Irishman

It took a lifetime to make this film. it took a lifetime of experience to grasp what this film is about. Strong direction leading strong actors. It’s almost a quiet Scorsese film. It’s a grown-up film. It flies by but at the same time it is slow, and deliberate. And it has the most perfect ending.
They’re all getting up there. This could be the last (gangster) film by Scorsese. This could be the last movie of DeNiro, Pacino and Pesci in a gangster movie period. Let’s appreciate this and give all of them their flowers while they can still smell them.


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There are 209 minutes in “The Irishman” and not one of them is wasted.
Minneapolis Star Tribune

It’s the ultimate fusing of Scorsese’s two sides… And even though it takes a while to get there, the movie is a masterpiece, one made by a man counting down his own years as if they were rosary beads.
Boston Globe

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I hear you paint houses.
Based on the mob hitman memoir I Hear You Paint Houses, The Irishman is the “true” story of Irish Frank Sheeran, a blue-collar World War II veteran who made a life for himself in the Italian mafia hitman “painting houses” with the blood of his wiseguy victims.
An epic saga of organised crime in post-war America told through the eyes of World War II veteran Frank Sheeran, a hustler and hitman who worked alongside some of the most notorious figures of the 20th century. Spanning decades, the film chronicles one of the greatest unsolved mysteries in American history, the disappearance of legendary union boss Jimmy Hoffa, and offers a monumental journey through the hidden corridors of organised crime: its inner workings, rivalries and connections to mainstream politics.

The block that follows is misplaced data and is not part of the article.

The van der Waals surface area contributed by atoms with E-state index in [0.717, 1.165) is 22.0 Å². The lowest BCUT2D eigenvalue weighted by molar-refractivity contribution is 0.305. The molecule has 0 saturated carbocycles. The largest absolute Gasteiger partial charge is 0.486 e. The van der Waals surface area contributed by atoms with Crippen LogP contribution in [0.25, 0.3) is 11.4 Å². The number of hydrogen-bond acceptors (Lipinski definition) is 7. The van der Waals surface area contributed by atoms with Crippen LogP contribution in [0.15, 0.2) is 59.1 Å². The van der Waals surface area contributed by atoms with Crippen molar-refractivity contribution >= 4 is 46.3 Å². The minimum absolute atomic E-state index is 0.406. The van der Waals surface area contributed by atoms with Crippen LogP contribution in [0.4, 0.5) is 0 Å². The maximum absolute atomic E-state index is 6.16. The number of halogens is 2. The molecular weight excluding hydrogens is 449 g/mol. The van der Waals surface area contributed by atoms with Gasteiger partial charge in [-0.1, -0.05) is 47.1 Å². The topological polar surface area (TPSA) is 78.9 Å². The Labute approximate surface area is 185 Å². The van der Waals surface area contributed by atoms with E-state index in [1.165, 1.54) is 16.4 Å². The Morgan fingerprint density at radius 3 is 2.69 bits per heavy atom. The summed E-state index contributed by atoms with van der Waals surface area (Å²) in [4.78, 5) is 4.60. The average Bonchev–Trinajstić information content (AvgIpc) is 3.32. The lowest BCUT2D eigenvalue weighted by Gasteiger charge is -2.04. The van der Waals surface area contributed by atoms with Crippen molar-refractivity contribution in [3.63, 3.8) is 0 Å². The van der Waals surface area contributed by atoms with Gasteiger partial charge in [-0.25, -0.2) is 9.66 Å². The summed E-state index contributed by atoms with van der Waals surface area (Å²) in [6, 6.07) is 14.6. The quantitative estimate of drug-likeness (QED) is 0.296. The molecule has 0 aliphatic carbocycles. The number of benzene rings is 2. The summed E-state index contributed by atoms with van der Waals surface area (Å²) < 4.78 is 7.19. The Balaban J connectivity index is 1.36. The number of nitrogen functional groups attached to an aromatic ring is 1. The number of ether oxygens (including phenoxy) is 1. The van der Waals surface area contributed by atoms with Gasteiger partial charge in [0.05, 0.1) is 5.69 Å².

The gangster genre has been the bread and butter of Scorsese’s career and quite deservedly gets a lot of love and a lot of hate. These films invariably glamorise a life of crime, rarely showing any real consequences, often killing our “heroes” off in a proverbial blaze of glory. With The Irishman Scorsese has come full circle, closing the loop he launched his career with when he turned his lens onto his New York upbringing in Mean Streets. We see the majority of Frank’s life in this film, narrated with a knowing perspective not afforded to younger generations. As Frank tells the story of his life from his nursing home wheelchair, there’s a pervasive sense of loss and regret that slowly ramps up as we see Frank choose this lonely path, eventually pushing everyone away or killing them with his bare hands. The film has the kind of voice that comes with age, experience and loss, and Scorsese and his cast here use it to gives us a rare and very depressing look at the life of a gangster.

USA 2019, 208 min, rated R13 (violence, cruelty & offensive language)
Directed by Martin Scorsese
Starring Robert DeNiro, Joe Pesci, Al Pacino, Harvey Keitel, Anna Paquin & Jesse Plemons

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